Inference Answers – Go Vague. Or Go Home.

Boring. So vague, it can’t be wrong. You know, the answer that is so watered down and wishy-washy, it’s basically saying nothing at all? THAT’S YOUR ANSWER!!! The GMAC wants to stay out of legal trouble. For this reason, any answer that is put forth as “true” must be totally indisputable. This means, incidentally, that it needs to be indisputably VAGUE as well. Vague statements are generally more likely to be “true” than specific statements. This strategy is especially helpful when you are looking at two similar answer choices. One of them is clear, detailed and specific, while the other, stating the obvious, dialed-back, to which you might respond, “duh!” Example. If I said you had black hair, there’s a good chance it’s true. But if I said you had black hair, blue eyes and freckles, the chances of that statement being true plummet dramatically. Additional details make the statement less likely to be true. They impose more conditions – and GMAT answers work very similarly. If you are drawn to smart-sounding, specific answers, listen up, you. The analogy I like to use is the Pyramid of Truth. Draw a pyramid on your paper.  On the top of the pyramid, write words such as, “only,” “never,” “always,” “most, “cannot,” …you get the idea. NARROW. Restrictive. Av  oid choosing answers that contain these words. Why? Only, never and always are highly disputable. They are unlikely to be true.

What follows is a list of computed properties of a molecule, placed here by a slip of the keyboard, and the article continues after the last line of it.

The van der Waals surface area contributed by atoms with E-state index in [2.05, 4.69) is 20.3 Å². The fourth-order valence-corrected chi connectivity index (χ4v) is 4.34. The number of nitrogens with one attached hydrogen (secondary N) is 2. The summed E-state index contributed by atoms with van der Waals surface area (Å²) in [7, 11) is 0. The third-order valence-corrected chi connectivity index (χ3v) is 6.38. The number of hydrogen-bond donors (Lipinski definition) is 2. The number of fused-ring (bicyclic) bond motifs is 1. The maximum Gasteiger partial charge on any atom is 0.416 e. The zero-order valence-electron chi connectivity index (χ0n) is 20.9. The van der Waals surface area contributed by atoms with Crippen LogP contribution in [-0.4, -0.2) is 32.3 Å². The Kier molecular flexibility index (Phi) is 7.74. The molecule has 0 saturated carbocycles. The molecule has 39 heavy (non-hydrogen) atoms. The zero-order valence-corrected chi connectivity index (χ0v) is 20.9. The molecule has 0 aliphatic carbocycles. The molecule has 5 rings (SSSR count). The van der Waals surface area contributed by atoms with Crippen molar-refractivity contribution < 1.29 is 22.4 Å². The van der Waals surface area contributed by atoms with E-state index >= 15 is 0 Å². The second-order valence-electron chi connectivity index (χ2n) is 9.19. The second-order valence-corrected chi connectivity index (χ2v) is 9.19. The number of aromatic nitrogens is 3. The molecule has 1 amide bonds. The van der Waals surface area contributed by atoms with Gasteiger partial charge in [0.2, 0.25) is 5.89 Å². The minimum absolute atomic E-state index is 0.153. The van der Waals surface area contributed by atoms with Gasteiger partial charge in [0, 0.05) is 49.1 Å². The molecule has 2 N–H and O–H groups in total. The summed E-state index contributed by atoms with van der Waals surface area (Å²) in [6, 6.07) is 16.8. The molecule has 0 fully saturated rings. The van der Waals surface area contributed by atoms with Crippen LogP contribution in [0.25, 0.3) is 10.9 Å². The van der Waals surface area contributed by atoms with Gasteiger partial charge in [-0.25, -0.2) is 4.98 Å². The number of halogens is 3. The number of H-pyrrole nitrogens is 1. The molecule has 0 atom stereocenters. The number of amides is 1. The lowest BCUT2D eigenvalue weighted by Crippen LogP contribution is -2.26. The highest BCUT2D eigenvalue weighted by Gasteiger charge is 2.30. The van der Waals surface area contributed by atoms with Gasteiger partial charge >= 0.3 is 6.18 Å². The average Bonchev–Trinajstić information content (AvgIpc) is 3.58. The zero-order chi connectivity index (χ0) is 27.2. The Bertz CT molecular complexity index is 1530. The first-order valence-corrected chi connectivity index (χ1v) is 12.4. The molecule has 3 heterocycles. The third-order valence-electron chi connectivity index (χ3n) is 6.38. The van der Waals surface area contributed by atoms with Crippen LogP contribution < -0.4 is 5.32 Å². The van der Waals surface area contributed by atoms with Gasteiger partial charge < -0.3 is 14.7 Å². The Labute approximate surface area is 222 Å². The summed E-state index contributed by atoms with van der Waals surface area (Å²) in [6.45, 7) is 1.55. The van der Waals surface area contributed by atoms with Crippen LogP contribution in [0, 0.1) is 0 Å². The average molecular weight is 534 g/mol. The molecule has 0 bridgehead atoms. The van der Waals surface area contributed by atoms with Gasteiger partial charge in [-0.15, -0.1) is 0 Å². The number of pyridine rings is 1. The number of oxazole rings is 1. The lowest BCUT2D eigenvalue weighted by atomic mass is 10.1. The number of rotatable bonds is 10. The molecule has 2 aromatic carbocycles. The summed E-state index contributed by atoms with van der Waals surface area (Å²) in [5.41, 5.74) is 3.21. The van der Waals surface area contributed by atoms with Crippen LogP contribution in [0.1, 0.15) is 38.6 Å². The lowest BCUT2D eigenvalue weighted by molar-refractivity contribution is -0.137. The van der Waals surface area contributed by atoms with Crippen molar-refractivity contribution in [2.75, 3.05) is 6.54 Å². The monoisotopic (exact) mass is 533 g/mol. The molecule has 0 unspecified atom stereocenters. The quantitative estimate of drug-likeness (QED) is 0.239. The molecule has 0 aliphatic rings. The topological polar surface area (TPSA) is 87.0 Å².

For example, If I said I always get GMAT answers correct, that’s unlikely (even for me.) On the bottom of the pyramid, write down words such as, “may, could, might, some, one.” BROAD. May or may not. Could or could not. Might or might not. Lean towards answers that contain these words. They claim very little, in fact, they claim nothing at all really, and must be true. The GMAC is off the hook. If I said I may get some particular GMAT question correct, that is indisputable. I may or may not. Either way, I’m telling the truth. Again, choose answers that are so vague, and claim so little, they can’t be wrong. Bottom of the pyramid. When you are faced with two different answers and one says, “most,” and the other says, “some,” choose the the latter. Just this one tip will clear up major problems with inference questions in Critical Reasoning and Reading Comprehension. One exception, by the way – if the questions states, “which of the following MUST be false.” In such cases, extreme-sounding answers are a good contender.

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